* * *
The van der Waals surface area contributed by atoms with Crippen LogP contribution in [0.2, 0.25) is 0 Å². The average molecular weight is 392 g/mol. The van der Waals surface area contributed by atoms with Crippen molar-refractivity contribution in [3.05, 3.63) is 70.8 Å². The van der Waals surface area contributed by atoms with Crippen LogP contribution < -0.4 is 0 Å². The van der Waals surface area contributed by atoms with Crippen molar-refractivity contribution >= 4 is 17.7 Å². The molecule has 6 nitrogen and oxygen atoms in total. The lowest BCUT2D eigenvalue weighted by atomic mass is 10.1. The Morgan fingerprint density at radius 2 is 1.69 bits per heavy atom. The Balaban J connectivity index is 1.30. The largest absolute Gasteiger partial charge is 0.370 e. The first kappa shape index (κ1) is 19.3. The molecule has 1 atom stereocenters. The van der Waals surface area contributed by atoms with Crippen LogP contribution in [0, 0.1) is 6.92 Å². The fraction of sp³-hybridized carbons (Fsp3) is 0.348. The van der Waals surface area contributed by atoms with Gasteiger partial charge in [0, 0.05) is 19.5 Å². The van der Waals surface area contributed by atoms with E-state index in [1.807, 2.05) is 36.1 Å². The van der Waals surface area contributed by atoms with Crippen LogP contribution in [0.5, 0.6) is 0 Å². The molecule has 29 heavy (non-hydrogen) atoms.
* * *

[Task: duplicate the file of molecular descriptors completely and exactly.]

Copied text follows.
The van der Waals surface area contributed by atoms with Crippen LogP contribution in [0.2, 0.25) is 0 Å². The average molecular weight is 392 g/mol. The van der Waals surface area contributed by atoms with Crippen molar-refractivity contribution in [3.05, 3.63) is 70.8 Å². The van der Waals surface area contributed by atoms with Crippen LogP contribution < -0.4 is 0 Å². The van der Waals surface area contributed by atoms with Crippen molar-refractivity contribution >= 4 is 17.7 Å². The molecule has 6 nitrogen and oxygen atoms in total. The lowest BCUT2D eigenvalue weighted by atomic mass is 10.1. The Morgan fingerprint density at radius 2 is 1.69 bits per heavy atom. The Balaban J connectivity index is 1.30. The largest absolute Gasteiger partial charge is 0.370 e. The first kappa shape index (κ1) is 19.3. The molecule has 1 atom stereocenters. The van der Waals surface area contributed by atoms with Crippen LogP contribution in [0, 0.1) is 6.92 Å². The fraction of sp³-hybridized carbons (Fsp3) is 0.348. The van der Waals surface area contributed by atoms with Gasteiger partial charge in [0, 0.05) is 19.5 Å². The van der Waals surface area contributed by atoms with E-state index in [1.807, 2.05) is 36.1 Å². The van der Waals surface area contributed by atoms with Crippen LogP contribution in [0.5, 0.6) is 0 Å². The molecule has 29 heavy (non-hydrogen) atoms.